"I've got 40 years in the air, but in the end I'm going to be judged on 208 seconds."
We get so used to seeing Captain "Sully" Sullenberger called a "hero" for his January 15, 2009 "Miracle on the Hudson" water landing, but Clint Eastwood's movie "Sully" is far from a big pat on the back. It reveals the other side the public didn't see, with Sully investigated and questioned for his actions that day. "When was your last drink, Captain Sullenberger? Have you had any troubles at home?" Instead of a gushing biopic, it plays more like a taut thriller.
The heart-pounding first trailer just dropped -- teasing one helluva plane landing sequence -- starring Tom Hanks as Sully, with Aaron Eckhart as his co-pilot, Jeff Skiles; and Laura Linney as Sully's wife, Lorraine. It's Lorraine who says, tearfully, "There were 155 people on that plane, and you were one of them." He's not a superhero, he's a person who was scared and almost lost his life, doing more than enough in the short time that he had to make a call. But as Sully worries, "What if I did get this wrong? What if I endangered the lives of all those passengers?"
Watch the trailer:
Here's the synopsis from Warner Bros.:
From Oscar-winning director Clint Eastwood ("American Sniper," "Million Dollar Baby") comes Warner Bros. Pictures' drama "Sully," starring Oscar winner Tom Hanks ("Bridge of Spies," "Forrest Gump") as Captain Chesley "Sully" Sullenberger.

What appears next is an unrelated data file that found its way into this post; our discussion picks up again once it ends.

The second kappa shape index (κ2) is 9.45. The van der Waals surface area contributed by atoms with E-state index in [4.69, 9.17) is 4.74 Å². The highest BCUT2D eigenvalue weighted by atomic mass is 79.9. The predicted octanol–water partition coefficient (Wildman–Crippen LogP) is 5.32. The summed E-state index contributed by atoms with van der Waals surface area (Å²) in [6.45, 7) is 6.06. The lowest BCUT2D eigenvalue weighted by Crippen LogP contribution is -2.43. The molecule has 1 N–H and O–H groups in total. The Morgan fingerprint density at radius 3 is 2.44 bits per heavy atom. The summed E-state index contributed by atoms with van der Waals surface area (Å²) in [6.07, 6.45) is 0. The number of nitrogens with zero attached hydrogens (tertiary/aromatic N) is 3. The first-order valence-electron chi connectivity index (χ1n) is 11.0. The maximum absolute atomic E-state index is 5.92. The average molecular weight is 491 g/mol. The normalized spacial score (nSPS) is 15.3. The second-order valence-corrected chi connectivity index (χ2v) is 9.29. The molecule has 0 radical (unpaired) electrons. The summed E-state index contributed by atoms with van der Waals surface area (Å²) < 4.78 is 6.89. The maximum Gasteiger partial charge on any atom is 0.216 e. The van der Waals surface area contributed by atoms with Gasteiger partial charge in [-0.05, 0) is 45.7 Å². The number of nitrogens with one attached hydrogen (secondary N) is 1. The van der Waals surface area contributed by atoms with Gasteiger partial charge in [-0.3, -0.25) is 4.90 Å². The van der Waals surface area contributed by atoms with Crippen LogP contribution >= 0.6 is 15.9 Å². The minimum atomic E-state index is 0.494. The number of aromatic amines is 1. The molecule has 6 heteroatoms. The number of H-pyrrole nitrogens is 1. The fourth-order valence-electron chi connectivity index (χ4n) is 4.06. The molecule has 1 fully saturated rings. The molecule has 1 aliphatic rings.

On January 15, 2009, the world witnessed the "Miracle on the Hudson" when Captain "Sully" Sullenberger glided his disabled plane onto the frigid waters of the Hudson River, saving the lives of all 155 aboard. However, even as Sully was being heralded by the public and the media for his unprecedented feat of aviation skill, an investigation was unfolding that threatened to destroy his reputation and his career.
"Sully" is scheduled for release September 9.
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On Jan. 15, 2009, Capt. Chesley "Sully" Sullenberger (Tom Hanks) tries to make an emergency landing in New York's Hudson River after US Airways Flight 1549 strikes a flock of geese. Miraculously, all of the 155 passengers and crew survive the harrowing ordeal, and Sullenberger becomes a national hero in the eyes of the public and the media. Despite the accolades, the famed pilot now faces an investigation that threatens to destroy his career and reputation. Read More